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This question already has an answer here:

I've built a species that does eat, but I would also like them to get some of their energy from the sun. Consider the conditions to be identical to earth as far as the sun and atmosphere is concerned.

They are mammal-like, at least, and one of the side effects is that they don't get sun burns like regular humans do.

I haven't seen any creatures like this here on earth--humans might get some supplementary energy and vitamins from the sun (vitamin D) but these creatures, the more time they spend in the sun, the less they need to eat, provided they aren't expending more energy by working than they are gaining by soaking up rays.

Creature is, on average, 30-40 pounds at adulthood.

My question is this, can a system like this work within a hot-blooded human-like creature on a scientific level? If not, what are my stumbling blocks. If so, how should it work?

NOTE: I have seen this question in my search, but despite the title it doesn't seem to answer this question, especially given earth conditions.

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marked as duplicate by James, sphennings, Josh King, Frostfyre, JDługosz science-based May 2 '17 at 16:16

This question has been asked before and already has an answer. If those answers do not fully address your question, please ask a new question.

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    $\begingroup$ Is it even possible? And here for energy calculations. Ah, here’s the one I was looking for. Try doing a search. $\endgroup$ – JDługosz May 2 '17 at 4:55
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    $\begingroup$ I feel this topic has been covered...a lot. $\endgroup$ – James May 2 '17 at 14:10
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    $\begingroup$ @JDługosz yes, the recent question on the social impact inspired this one, because I had already built the race. I did do a search and I must not have put in the correct terms because it didn't give me much. These answers are great for this, I am definitely closing this as a duplicate. $\endgroup$ – Erin Thursby May 2 '17 at 16:13
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    $\begingroup$ I noted the URL for the search I used. Click that, then reference the search term cheat sheet on the right, to see how it works. $\endgroup$ – JDługosz May 2 '17 at 16:19
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    $\begingroup$ I also think you deserve recognition for marking your own question as a duplicate, once it was dug up. $\endgroup$ – JDługosz May 2 '17 at 22:06
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They would have to sleep in the sun, with an exsposed black sail for absorbing the sun's rays. they would then have to fold it up into a skin pouch. They would still need certain minerals so i'd either have them eat certain plants, or make them eat rocks. I have heard that a human can live off plants concentrated in 1/2 acre and if you factor in the fact the plants use much of that energy to grow and protect against pestilence, you should be clear with a 20sqrft sail. Hope i could help.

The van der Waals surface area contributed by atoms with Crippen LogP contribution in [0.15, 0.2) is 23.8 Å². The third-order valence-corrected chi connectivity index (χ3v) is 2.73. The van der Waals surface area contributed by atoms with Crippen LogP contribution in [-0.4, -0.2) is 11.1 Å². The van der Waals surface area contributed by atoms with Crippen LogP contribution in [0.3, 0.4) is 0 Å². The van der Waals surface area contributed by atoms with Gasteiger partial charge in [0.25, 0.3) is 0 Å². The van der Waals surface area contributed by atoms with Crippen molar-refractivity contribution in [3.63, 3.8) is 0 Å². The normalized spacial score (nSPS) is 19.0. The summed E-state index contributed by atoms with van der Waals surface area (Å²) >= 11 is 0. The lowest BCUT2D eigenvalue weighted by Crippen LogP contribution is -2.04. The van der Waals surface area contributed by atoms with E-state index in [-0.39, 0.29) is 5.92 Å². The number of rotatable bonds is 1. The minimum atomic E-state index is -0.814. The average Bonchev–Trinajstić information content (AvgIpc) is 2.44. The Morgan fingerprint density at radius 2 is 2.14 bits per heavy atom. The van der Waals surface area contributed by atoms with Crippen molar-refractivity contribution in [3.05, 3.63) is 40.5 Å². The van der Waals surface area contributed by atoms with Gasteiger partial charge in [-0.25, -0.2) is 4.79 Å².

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    $\begingroup$ Welcome to the site, Robert. Numbers and links to references would help support the ideas presented here. Without them, this may be flagged as low-quality or become the target of critique from other users asking for such. Additionally, numbers and references often result in upvotes and reputation. I would suggest taking the tour to get a better understanding of how the site works. $\endgroup$ – Frostfyre May 2 '17 at 12:03
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from https://farm1.staticflickr.com/118/303368808_240e18be89.jpg enter image description here

These are golden jellyfish Rather than catch food and eat it, they host photosynthetic organisms within their tissues and chauffeur them around.

Other animals do the same thing, including sponges and corals.

I do not think this happens with any vertebrate. There is no reason it should not. Vertebrates (especially warm blooded vertebrates) lead a higher energy lifestyle than sponges and so require more energy dense fuel than their surface area can easily generate from the sun. But - some vertebrates lie around a lot more than these jellyfish do. I could imagine a large amphibian or crocodile copying the lifestyle of these jellyfish, shuttling photosynthetic endosymbionts from place to place and acquiring the occasional bite of nitrogen containing food that the symbionts need. Crocodiles already do lie in the sun most of the time.

I could imagine a life stage where environmental circumstances cause an active organism to power down for a sedentary photosynthetic existence. \\

I did math!

  • I found average sunlight power at Earth surface in 164 watts / m2 / 24 hours
  • I found photosynthetic efficiency (conversion of energy to biomass) of 3 to 6%. Let us use 6%. 6% of 164 is 9.84 watts / 24 hours
  • 1 watt = 0.86 kcal. 0.86 * 9.84 = 8.4 kcal.

1 m2 is a little generous: a 40 inch tall child weight 40 lbs has body surface area of 0.72 m2.

8.4 kcal is about 4 chocolate chips. They would have to lie in the sun quite a while. The creatures, not the chips.

Running it backwards to make sure it makes sense: 10 m2 plum tree, 180 growing days. 1800 * 8 kcal = 14400 kcal. 30 kcal / plum. 14400 / 30 = 480. If 1/3 of energy goes to tree and 2/3 goes to make plums that is a crop of 316 plums which sounds right.

Math is not my strong suit: educational corrections welcome.

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  • $\begingroup$ +1 for that clarification about the chips and the creatures 😂 $\endgroup$ – George Willcox May 2 '17 at 15:19

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